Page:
Rodders like Craig Walgren...
Rodders like Craig Walgren (far left) and his sons, Jim and Mike (right), are the reasons why it means something to be a rodder. Without hesitation, Craig opened his home and garage for Lil' John to work on his roadster.
It is always special when I can drive my roadster to an event. There is something refreshing, energizing, even liberating about spending time away from the office and not yet being at an event. I believe it is called freedom.
For starters, the first drive of the season was Goodguys Indy where I was asked to emcee a roast of Lil' John Buttera, who was to be honored as Goodguys Hot Rod Hero at Indy. Neat. Of course getting into a verbal volleyball contest with Lil' John is askin' to have your lips super-taped around a hot exhaust pipe and then dragged naked through a field of glass. Oh well, it meant that I could drive and I would leave the office four days early, thereby entertaining visions of beautiful days and cool nights. Hmmm, something about the best laid plans.
I wouldn't be alone, as Lil' wanted to drive his new modified. We would also pick up another rodding hero, Andy Brizio and his longtime friend Cub Barnett. (Together they remind me of the two non-identical twins--Happy and Peewee from a TV commercial back in the '60s.) Three cars seemed to be just about right.
Anytime you find yourself driving an appreciable distance, the main topic of concern becomes the car. Will it make it? Are there any maintenance items I should know? What about the other guys' cars? These are questions rodders have asked themselves at one time or another. (Well, that is if you drive your car a distance greater than from one end of a trailer to the other!) Although this wouldn't be the maiden voyage for my roadster, having already registered 800 miles, it would be the farthest--2,300-plus miles in four days. Brizio's roadster, on the other hand, is a road veteran of epic proportions with 113,000-plus miles on it since its last rebuild. Reliability is this roadster's middle name. The only car with even a modicum of lingering doubt would be Lil's roadster, as it was brand-new and screwed together in roughly five weeks. On the upside, building a car capable of making the long haul is nothing new for Lil' John since he has done it on numerous occasions, and this would just be the latest in a long line of rolling rods. Well, at least that was the plan.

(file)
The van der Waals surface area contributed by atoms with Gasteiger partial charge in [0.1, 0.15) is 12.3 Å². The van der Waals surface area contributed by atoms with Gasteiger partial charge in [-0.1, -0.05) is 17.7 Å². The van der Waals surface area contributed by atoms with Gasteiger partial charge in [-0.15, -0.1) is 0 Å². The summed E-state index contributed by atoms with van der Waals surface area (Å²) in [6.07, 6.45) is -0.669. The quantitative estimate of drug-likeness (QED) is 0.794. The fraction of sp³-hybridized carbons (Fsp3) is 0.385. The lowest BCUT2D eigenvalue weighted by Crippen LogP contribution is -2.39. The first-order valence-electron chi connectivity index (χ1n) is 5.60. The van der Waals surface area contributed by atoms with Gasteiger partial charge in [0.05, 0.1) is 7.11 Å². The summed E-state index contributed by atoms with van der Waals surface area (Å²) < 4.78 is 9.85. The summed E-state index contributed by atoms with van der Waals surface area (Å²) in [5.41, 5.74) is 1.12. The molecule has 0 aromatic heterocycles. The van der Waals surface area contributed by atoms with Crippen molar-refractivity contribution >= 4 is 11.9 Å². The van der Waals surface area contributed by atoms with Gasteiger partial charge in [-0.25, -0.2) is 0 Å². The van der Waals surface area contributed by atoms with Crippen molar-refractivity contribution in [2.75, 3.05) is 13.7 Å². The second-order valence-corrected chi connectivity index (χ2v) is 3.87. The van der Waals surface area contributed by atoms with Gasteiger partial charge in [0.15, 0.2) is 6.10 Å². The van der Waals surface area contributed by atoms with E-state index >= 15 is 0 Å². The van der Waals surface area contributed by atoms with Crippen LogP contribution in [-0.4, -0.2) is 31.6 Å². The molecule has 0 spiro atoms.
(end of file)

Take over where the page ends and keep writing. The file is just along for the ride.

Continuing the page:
Ahh, this is the view I had...
Ahh, this is the view I had of Lil' John the week before Indy. Great likeness, don't you think?
According to Lil' John, "You build a car and drive it around the block; if all is well, you take off." He believes you figure out any hiccups that occur on the road and in the matter of three to four days, you work out the bugs that might normally take you three to four months with a "normal" car. Sounds logical, even if a bit extreme, but who am I to disagree with a guy whose name appears in the Indy 500 Museum? (In 1987 Lil' John was awarded the Clint Brawner Mechanical Excellence Award. Not bad for a welder from Wisconsin.)
Well, even Lil' John had problems. I won't go into all the particulars at this time, but I will tell you that you will be able to read all about this trip on the STREET RODDER Web site. I will also tell you there is (or was) a small army of friends who jumped in and made this project happen, and in time you will hear about each one. For now I want to give a special "thank you" to Craig Walgren and his two sons, Jim and Mike. They live in Lake Havasu City in Arizona, a border town between the deserts of California and Arizona.
The unsuspecting Walgren family received a call from me on a Sunday afternoon asking if we could "borrow" their garage, tools, and assistance to get Lil' John's car back on the road. They pitched in without hesitation and even gave Lil' a place to sleep that night as the repair took on a life of its own. (But more on that later!) Where was I? Well, I served as Lil' John's advance man and moved onto Flagstaff, but more on that, too, at a later date.
It can be a bit unnerving to find yourself broken down with your street rod, no matter how great your talents or resources are. When you are down, you are on your own. Thank goodness for street rodders, for it's there nature not to leave their own behind. Yep, I love to drive my roadster, but it's knowing that there are plenty of rodders out there who will help me in my hour of need that makes it all worthwhile.